A few times per year, world leaders discuss the security measures or orders in various nations in order to avoid this threatening obsession. People are aware that these measures exist only in the text of resolutions and are not applicable to every nation.
Despite the fact that different nations follow different political systems, distinguished by their influence in the world, their leaders feel the need to maintain a glimmer of hope for a safe, peaceful, and happy global community. Consequently, it is essential to venerate a real person who existed in the actuality of human history. The Person chosen by world leaders is Sakya Muni Buddha, as He is the actual and concrete symbol of hope for world peace. This is not because He is a supreme saint or beyond, but because He is a Person like any other in the living world—a Person who has endured all the same sufferings as any other human being for an infinite number of times. That Person resided in the opulent Royal Palace of the ruling class, as if He were unaware of the sufferings of his fellow citizens, let alone all sentient beings.
When that Person was a teenager living in luxury and saw the fierce fighting for survival in a field, among the birds and fish, and between people and nature, he became constantly reflective on the meaning of life and death for all sentient beings. He went on an excursion outside the palace wall when his people were welcoming their future king in a spectacular event, and he saw an old man, a sick man, and a corpse. It was only for a brief moment, but those human conditions moved his compassionate heart. Since then, he has been determined to discover the true meaning of birth, old age, and death. Then, one night, while sleeping peacefully at the Royal Palace, that future King decided to give up everything, quietly riding his horse out of the palace wall, leaving behind all the hope of his powerful royal family and his people.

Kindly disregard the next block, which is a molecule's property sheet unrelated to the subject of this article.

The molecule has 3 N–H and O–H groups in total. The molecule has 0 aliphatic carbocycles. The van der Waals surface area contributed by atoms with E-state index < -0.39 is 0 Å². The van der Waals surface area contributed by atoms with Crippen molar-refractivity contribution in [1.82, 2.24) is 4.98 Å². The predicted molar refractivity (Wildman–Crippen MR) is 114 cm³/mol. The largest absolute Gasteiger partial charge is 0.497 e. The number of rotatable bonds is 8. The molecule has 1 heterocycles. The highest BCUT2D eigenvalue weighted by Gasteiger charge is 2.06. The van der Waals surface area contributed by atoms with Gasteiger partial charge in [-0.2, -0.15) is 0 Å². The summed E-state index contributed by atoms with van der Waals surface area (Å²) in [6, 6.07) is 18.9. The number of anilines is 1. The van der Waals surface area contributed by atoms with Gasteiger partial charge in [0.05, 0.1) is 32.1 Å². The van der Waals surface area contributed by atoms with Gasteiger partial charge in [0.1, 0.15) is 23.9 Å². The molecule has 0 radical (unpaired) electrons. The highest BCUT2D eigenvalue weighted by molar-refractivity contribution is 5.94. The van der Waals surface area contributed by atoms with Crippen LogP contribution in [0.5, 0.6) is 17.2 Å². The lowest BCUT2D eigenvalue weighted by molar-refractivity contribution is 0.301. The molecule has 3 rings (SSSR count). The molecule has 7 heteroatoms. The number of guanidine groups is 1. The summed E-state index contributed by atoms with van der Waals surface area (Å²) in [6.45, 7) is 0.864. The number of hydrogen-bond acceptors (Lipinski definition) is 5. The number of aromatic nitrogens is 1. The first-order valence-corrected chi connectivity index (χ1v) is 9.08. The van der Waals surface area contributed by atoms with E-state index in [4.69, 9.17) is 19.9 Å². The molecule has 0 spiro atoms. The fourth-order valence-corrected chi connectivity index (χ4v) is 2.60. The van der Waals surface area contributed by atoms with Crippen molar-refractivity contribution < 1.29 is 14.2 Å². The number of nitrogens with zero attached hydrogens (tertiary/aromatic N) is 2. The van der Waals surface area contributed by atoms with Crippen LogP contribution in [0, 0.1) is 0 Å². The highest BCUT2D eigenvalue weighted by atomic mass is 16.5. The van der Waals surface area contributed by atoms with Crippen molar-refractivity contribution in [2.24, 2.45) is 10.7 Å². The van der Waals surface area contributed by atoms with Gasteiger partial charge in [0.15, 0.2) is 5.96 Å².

That Person, after claiming to be fully enlightened, understood the meaning of human sufferings and discovered the path to the abolition of all sufferings. Whether publicly accepted or not by various communities of different cultures, the historical reality is clear: for over 25 centuries, the Enlightened Person’s language and actions have never led to hatred, provocative fighting, or revolutionary violence in the circle of all Asian nations. In a world where hatred and irreconcilable dogmatic conflicts between various nations and religions, especially among the most powerful and developed nations aspiring to be world leaders, he deserves to be a symbol of hope for peace, tolerance, and compassion.